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assessment center exercises

Learning and Development | 6 Min Read

Eleven most useful assessment center exercises in the virtual era


Assessment center activities, also known as assessment center exercises, are a set of interactive tests that help measure key behavioral skills, role-specific aptitude, domain expertise, professional competencies and subjective areas like critical thinking, decision-making, teamwork, etc. These activities are typically conducted in a few hours or days at brick-and-mortar venues (traditional assessment centers), using digital platforms (virtual assessment centers) or a mix of the two.

The format and type of assessment center activities have also changed with the emergence of virtual assessment and development centers (VADCs). Therefore, it is important to keep up with the most interactive and useful ones in assessing candidates remotely. This blog is a compilation of eleven such activities that you can plan, design, customize and conduct with the help of a VADC expert.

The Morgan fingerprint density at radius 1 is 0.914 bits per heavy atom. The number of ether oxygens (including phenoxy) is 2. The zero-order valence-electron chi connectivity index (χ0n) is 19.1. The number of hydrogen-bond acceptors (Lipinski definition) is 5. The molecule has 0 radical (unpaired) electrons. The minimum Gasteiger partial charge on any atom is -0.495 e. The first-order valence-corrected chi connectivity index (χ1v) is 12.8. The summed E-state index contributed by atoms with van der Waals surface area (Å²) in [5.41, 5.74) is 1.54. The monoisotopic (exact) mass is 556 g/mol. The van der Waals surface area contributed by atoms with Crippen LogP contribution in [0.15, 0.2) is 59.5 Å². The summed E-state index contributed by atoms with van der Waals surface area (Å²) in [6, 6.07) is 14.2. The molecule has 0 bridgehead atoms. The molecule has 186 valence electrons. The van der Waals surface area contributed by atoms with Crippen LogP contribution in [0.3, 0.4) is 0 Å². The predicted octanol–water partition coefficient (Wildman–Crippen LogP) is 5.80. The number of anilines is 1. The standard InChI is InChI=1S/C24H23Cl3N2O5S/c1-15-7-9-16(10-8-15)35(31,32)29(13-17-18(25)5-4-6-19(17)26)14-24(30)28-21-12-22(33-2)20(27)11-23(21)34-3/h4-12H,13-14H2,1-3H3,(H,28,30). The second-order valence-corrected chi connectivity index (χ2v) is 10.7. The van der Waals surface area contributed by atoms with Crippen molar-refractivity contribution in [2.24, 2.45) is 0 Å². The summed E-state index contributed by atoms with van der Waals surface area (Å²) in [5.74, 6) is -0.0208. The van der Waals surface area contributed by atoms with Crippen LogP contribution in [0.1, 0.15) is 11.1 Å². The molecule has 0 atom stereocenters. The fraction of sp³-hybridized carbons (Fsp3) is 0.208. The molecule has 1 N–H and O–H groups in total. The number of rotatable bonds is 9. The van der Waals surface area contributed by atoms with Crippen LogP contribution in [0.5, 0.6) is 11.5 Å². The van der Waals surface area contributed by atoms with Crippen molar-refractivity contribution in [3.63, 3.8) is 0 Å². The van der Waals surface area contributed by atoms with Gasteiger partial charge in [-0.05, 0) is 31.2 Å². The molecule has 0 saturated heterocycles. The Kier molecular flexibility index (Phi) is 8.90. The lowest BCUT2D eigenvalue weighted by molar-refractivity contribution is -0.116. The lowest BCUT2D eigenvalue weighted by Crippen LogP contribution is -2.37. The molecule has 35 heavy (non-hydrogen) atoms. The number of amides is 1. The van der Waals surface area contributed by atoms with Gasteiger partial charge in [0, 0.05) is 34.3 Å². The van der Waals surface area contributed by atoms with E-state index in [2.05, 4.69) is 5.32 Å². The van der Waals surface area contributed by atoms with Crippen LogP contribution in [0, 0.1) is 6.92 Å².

Essential assessment center exercises: All you need to know

1. Icebreakers

Icebreakers are fun assessment center activities that help set the ground for interactive and lively evaluation sessions. Employers can use them strategically to observe participants when they are not under pressure by more intense assessment center exercises.


Competencies assessed

  • Confidence
  • Social and communication skills
  • Professional etiquette
  • Public speaking



  • Individual video introductions
  • LIVE informal Q&A
  • Interactive virtual games

2. Psychometric assessments

Using psychometrics is a powerful assessment center technique that offers critical insights into participants’ cognitive intelligence and personality. Two kinds of psychometric assessments– aptitude tests and personality tests- are critical to a holistic candidate evaluation.


Aptitude tests